From Olivia Rodrigo to Lil Nas X, the best songs you should be listening to right now

Singer and actress Olivia Rodrigo’s single “Driver’s License” broke streaming records and even inspired a Saturday Night Live sketch earlier this year. This month, she released her second No. 1 hit, “Good 4 U”, and her debut album, Sour, made its strong debut on streaming services. The opening of the album, “Brutal”, shows that Rodrigo is more than a one (or two) success wonder. On “Brutal,” she spits teenage disappointments amid heavy grunge guitar chords. “If someone says to me again, ‘Enjoy your youth,’ I’ll cry,” she exclaims urgently.

“Sun Goes Down”, by Lil Nas X

Rapper Lil Nas X fiendishly sparked controversy earlier this year with his No.1 single, “Montero (Call Me By Your Name)”, and its corresponding music video, in which he was pictured doing a lap dance to Satan. “Sun Goes Down” shows a tender side of the Georgia rapper. On the song, he confronts his struggles with depression and shares his insecurities about his sexuality and skin color. The clip also contrasts with “Montero,” as a Lil Nas X in a white suit acts like a guardian angel to himself. “And I am happy by the fact / to have taken this leap, this leap of faith,” he concludes.

“Butter”, by BTS

South Korean boy band BTS brings energy to their latest single, “Butter”. It’s a dynamic pop tune, sung entirely in English, that lets Usher down and encourages fans to dance with: “Side step, right, left to my beat.” “Butter” broke the group’s records, achieving 20.9 million global streams on day one of its release, which was the highest total of Day One streams in Spotify history.

“We’re Between”, by Modest Mouse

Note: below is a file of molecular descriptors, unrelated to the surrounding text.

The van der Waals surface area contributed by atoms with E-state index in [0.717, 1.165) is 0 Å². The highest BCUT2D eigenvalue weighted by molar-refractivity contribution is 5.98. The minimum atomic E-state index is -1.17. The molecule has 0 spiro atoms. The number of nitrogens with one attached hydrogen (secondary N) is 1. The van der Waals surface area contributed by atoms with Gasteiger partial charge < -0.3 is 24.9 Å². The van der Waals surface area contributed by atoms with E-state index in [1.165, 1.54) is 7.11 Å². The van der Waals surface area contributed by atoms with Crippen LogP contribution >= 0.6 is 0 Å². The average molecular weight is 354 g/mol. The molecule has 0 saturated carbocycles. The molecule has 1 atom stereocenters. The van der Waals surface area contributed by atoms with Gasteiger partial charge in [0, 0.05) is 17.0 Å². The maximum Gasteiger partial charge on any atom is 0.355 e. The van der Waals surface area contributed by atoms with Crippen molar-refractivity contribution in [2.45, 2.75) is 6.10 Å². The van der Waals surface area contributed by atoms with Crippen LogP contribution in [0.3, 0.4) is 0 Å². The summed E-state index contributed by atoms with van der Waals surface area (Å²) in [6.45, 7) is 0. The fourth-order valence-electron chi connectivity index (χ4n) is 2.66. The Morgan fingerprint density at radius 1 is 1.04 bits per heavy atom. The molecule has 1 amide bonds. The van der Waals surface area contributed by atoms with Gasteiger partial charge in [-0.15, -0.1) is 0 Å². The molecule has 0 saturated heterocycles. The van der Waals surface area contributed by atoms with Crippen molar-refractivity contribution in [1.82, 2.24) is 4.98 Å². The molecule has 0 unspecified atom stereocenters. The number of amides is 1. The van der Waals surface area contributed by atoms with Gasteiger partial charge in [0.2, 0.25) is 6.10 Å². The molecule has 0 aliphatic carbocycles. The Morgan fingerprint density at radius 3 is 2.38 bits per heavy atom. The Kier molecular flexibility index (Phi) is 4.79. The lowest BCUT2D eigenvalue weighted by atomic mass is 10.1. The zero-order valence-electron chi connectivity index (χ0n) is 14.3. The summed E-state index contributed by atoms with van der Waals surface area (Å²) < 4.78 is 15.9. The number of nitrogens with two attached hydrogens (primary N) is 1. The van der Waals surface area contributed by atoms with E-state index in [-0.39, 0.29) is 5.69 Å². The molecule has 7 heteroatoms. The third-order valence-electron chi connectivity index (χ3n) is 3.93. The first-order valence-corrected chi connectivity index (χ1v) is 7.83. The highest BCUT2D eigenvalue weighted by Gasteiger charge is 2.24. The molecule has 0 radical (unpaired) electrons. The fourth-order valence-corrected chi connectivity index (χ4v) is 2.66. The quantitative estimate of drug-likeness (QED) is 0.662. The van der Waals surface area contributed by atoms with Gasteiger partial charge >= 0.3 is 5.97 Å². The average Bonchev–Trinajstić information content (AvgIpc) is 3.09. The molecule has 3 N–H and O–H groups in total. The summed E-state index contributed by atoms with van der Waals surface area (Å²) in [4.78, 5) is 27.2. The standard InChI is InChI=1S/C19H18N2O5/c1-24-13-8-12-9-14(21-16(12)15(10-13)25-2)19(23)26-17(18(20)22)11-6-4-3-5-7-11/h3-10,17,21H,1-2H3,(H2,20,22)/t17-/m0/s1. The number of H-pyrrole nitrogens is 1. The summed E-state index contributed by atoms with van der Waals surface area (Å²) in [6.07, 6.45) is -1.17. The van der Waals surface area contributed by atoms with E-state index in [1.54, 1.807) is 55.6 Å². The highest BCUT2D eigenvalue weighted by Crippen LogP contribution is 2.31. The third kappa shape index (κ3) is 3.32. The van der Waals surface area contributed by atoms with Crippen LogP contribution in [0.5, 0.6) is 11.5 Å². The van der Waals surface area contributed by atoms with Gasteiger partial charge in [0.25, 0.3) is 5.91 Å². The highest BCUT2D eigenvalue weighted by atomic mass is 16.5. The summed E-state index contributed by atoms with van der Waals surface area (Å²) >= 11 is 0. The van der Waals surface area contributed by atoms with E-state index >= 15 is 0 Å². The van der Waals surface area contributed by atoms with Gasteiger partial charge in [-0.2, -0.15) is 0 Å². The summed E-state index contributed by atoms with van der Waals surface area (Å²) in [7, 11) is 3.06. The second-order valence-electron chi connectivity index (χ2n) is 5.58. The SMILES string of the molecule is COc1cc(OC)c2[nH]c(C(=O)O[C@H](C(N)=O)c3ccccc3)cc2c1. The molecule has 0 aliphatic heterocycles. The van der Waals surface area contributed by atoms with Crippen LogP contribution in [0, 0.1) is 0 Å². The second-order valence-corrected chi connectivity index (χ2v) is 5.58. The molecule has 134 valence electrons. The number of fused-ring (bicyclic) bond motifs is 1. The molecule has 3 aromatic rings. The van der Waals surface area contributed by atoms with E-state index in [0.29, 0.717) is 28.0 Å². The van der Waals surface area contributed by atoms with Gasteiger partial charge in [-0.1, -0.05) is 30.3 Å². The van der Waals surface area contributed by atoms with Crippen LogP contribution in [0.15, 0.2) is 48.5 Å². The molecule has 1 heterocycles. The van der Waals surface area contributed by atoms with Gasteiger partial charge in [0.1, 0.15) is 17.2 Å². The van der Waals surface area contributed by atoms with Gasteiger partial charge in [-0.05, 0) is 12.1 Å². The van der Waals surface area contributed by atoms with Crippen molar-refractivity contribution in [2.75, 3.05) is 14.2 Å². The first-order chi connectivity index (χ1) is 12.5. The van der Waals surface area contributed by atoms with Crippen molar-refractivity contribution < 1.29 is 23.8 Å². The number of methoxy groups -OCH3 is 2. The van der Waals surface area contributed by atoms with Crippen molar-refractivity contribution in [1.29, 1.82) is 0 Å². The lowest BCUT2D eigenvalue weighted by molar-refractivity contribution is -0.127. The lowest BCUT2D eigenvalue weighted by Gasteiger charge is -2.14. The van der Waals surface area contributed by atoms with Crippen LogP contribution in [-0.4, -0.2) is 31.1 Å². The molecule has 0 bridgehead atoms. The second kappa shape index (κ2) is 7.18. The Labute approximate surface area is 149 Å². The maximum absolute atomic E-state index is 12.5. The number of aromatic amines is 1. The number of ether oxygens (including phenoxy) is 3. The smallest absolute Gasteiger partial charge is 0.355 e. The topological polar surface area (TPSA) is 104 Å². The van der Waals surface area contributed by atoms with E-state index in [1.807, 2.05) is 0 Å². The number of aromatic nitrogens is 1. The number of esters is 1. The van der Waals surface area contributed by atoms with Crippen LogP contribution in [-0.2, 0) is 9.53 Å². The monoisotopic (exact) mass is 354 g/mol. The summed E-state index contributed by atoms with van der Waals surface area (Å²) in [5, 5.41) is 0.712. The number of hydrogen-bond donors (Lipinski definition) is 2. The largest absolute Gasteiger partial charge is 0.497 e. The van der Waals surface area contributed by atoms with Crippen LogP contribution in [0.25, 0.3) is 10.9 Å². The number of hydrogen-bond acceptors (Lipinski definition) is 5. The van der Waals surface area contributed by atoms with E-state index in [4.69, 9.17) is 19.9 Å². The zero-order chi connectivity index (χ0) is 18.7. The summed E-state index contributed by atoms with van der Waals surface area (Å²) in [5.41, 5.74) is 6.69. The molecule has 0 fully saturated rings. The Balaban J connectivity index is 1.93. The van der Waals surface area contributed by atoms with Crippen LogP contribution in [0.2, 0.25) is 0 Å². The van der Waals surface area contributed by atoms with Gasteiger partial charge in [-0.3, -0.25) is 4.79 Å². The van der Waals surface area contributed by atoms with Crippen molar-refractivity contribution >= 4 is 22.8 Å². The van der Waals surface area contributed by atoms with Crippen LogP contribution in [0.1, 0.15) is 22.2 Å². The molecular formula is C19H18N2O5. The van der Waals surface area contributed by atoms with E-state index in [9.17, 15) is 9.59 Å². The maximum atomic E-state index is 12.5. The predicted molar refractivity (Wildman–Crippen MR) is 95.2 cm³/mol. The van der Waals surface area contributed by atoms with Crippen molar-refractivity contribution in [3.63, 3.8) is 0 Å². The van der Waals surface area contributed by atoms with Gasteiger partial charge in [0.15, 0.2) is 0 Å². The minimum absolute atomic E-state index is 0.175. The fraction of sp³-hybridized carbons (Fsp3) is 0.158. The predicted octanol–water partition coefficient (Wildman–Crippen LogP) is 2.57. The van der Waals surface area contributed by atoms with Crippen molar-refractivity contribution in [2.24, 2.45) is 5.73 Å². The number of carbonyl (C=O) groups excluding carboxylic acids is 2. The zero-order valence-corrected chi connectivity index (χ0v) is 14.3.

Pacific Northwest rockers Modest Mouse will release their seventh full-length album, The golden coffin, June 25. The album’s first anthemic single, “We Are Between,” describes the band in its most existential form. “Somewhere between the dust and the stars,” singer Isaac Brock sings in the chorus amid nimble percussion and a buzzing guitar line.

“In Pink (feat. Mndsgn)”, by Chai

Since their debut in 2017, Japanese band Chai have become known for their rampant pop rock. Their third record, Wink, establishes the quartet as more genre-defying, as they explore elements of hip-hop and R&B. “In Pink” expresses the playful character of the group, as an elastic bass line propels a groovy ode to the color pink.

“Bodybag”, by Chloe Moriondo

18-year-old singer-songwriter Chloe Moriondo began posting videos of herself performing on YouTube in 2014, and she has since garnered over 3 million subscribers on the platform. -form. On his first album on a major label, Blood rabbitMoriondo’s spirited, majority songs have pop punk choruses and moody guitar riffs. “Bodybag” confronts the conflicting feelings caused by a crush on someone. “I want to kiss you on the cheeks, but I also want to hit your teeth,” Moriondo sings in the second verse.

“I Like Dat”, by T-Pain and Kehlani

In 2007, the extraordinary rapper and Auto-Tune user T-Pain released a track dedicated to flirting on the dance floor, “Buy UA Drank (Shawty Snappin ‘)”. Now he’s created a reworked version of the hit with R&B singer Kehlani, written from a woman’s perspective. She asserts her independence on the track, singing softly: “I am not the passenger, I am the pilot / You could ride but you are not driving.”

“Homegrown Tomatoes”, by Jack Ingram, Miranda Lambert and Jon Randall

A series of intimate writing sessions in Marfa, Texas between country musicians Jack Ingram, Miranda Lambert and Jon Randall over the past few years has resulted in Marfa bands, a raw collection of demo-style recordings. The stripped-down nature of the album’s intricate finger pickings and impromptu sides evoke desert heat and sky. “Homegrown Tomatoes” is a cheerful campfire song reminiscent of the song of the same name by country folk artist Guy Clark, with ad-libbing and Lambert laughs throughout.